"Do your homework next time." Frankly, that's a B.S. statement. I did my homework, as did the evaluation team on my department that discarded the idea of buying any Holmatro product because they can't perform as well as either the current Hurst or Genesis products. Another place the Holmatro tools didn't stack up against either Hurst or Genesis was that their tools don't have all of the features we wanted.

Oh, and we figured that out during a "true and complete evaluation". A really complete evaluation shows that you can settle for Holmatro, but if you want the best, the Holmatro won't even make it to the finals with the Hurst and Genesis products.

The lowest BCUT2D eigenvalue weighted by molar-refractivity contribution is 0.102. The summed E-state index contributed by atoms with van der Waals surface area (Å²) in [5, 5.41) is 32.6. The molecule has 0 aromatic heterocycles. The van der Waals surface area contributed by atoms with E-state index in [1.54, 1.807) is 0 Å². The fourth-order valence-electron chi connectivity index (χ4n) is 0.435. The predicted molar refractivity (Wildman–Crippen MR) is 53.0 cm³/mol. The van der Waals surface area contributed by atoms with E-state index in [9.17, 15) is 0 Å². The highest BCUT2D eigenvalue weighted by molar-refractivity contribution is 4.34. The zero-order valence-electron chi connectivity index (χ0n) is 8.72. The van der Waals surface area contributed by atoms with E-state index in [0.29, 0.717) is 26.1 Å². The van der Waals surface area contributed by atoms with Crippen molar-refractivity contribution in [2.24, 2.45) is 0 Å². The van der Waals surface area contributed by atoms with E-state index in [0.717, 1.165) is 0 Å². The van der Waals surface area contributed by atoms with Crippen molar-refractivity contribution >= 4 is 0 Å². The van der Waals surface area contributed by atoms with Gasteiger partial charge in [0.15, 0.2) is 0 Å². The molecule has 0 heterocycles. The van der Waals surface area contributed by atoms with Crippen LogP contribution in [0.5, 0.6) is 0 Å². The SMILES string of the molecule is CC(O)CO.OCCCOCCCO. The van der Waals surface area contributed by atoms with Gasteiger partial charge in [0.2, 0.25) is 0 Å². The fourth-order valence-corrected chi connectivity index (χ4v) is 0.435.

If you want a hose system that hides problems from you, the Holmatro Core technology is fine. If you don't, stick with a twin-line system that promotes immediate field troubleshooting if there's a problem during the extrication.
Very Little experience with hydraulic hose - just 28 years.
If you did your homework?
Why is Holmatro the number 1 selling tool on the planet?
There not the cheapest! In fact they are the most expensive.
Bargain-NO Quality/Value-YES facts don't lie.